selected from an experienced breeder to guide the process of socialization and desensitization from birth. Obviously, this is not how life works out – I have 2 rehomed dogs, both that have had to work through significant socialization issues, but are both have become loving companions in their own ways!
But what about my rescue dog, will he always be scared of strangers?
An older dog that lacks these experiences will often improve when we give them the feedback and positive social interactions that they need. The problem is that there is too much stress, noise, and other factors to accomplish much while they are at the shelter. The result is that often our patients are then rehomed- from there, it is an uphill battle to re-socialize him. It takes time and commitment to help retrain his brain on how they should respond to the world around them. Remember, slow and steady wins the race – you want every possible interaction to be positive, and you want to not overwhelm them with too much stimuli (like a dog park or doggie daycare) at the beginning.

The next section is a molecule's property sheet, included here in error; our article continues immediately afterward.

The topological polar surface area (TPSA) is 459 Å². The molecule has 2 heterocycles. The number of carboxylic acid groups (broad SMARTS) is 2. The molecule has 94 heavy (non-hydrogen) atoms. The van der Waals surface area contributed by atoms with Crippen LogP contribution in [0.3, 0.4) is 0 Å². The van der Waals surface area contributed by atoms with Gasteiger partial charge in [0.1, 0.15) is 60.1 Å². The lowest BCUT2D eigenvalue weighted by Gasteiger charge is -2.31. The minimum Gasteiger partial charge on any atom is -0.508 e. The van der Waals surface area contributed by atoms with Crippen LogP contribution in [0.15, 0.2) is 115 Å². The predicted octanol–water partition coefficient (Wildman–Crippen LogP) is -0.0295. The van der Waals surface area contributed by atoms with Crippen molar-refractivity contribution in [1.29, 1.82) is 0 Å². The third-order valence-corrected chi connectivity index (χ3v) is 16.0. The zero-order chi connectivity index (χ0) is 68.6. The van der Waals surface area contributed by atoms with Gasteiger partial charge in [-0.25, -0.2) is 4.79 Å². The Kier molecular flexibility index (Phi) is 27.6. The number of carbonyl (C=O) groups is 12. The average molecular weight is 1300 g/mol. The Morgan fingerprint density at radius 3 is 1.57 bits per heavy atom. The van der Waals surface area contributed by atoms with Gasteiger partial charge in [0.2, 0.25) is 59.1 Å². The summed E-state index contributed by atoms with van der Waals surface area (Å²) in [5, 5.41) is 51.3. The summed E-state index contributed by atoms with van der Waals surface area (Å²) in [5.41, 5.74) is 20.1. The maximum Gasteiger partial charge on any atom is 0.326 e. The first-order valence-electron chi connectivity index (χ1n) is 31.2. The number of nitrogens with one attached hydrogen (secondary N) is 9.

The best tip I give my clients is one that as an experienced owner, trainer, and veterinarian, we all have to work on this one. Remember that saying “its okay, it’s okay, don’t be scared” while petting them, is just like saying ‘it’s okay to be scared, it’s okay to be scared’– which, unfortunately, really is just the opposite of what we want them to learn. Tricky stuff, right?! So instead, we want to gradually redirect their behavior with training while they are given time to gain trust and acceptance to their new surroundings!
If you are experiencing a behavioral hiccup with your puppy or adult dog, or you think your pet may be giving off some awkward anti-social ques – please reach out! This is a huge part of my practice, and we WANT to see your pet as happy and healthy socially as they are medically!
Dr. Jenna Cooper